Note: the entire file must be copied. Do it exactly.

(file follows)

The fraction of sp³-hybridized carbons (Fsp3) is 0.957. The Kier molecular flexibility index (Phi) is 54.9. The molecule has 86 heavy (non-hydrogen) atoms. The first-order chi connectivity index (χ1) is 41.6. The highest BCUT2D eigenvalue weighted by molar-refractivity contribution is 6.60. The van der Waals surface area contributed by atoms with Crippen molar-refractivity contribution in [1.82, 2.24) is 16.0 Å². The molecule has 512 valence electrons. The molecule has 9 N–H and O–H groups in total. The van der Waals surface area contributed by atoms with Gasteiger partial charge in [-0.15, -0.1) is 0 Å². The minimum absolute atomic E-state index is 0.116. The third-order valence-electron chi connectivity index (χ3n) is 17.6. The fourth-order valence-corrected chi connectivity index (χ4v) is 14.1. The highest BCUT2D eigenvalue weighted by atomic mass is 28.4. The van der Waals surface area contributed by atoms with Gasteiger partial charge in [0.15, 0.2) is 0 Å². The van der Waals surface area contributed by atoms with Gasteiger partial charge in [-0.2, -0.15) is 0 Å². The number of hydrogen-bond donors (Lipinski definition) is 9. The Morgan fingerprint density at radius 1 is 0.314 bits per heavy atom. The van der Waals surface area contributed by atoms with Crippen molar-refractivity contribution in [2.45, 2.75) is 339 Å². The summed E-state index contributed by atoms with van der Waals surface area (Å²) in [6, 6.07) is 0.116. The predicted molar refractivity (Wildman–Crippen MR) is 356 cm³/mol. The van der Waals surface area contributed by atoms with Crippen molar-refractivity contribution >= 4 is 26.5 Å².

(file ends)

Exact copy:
The fraction of sp³-hybridized carbons (Fsp3) is 0.957. The Kier molecular flexibility index (Phi) is 54.9. The molecule has 86 heavy (non-hydrogen) atoms. The first-order chi connectivity index (χ1) is 41.6. The highest BCUT2D eigenvalue weighted by molar-refractivity contribution is 6.60. The van der Waals surface area contributed by atoms with Crippen molar-refractivity contribution in [1.82, 2.24) is 16.0 Å². The molecule has 512 valence electrons. The molecule has 9 N–H and O–H groups in total. The van der Waals surface area contributed by atoms with Gasteiger partial charge in [-0.15, -0.1) is 0 Å². The minimum absolute atomic E-state index is 0.116. The third-order valence-electron chi connectivity index (χ3n) is 17.6. The fourth-order valence-corrected chi connectivity index (χ4v) is 14.1. The highest BCUT2D eigenvalue weighted by atomic mass is 28.4. The van der Waals surface area contributed by atoms with Gasteiger partial charge in [0.15, 0.2) is 0 Å². The van der Waals surface area contributed by atoms with Gasteiger partial charge in [-0.2, -0.15) is 0 Å². The number of hydrogen-bond donors (Lipinski definition) is 9. The Morgan fingerprint density at radius 1 is 0.314 bits per heavy atom. The van der Waals surface area contributed by atoms with Crippen molar-refractivity contribution in [2.45, 2.75) is 339 Å². The summed E-state index contributed by atoms with van der Waals surface area (Å²) in [6, 6.07) is 0.116. The predicted molar refractivity (Wildman–Crippen MR) is 356 cm³/mol. The van der Waals surface area contributed by atoms with Crippen molar-refractivity contribution >= 4 is 26.5 Å².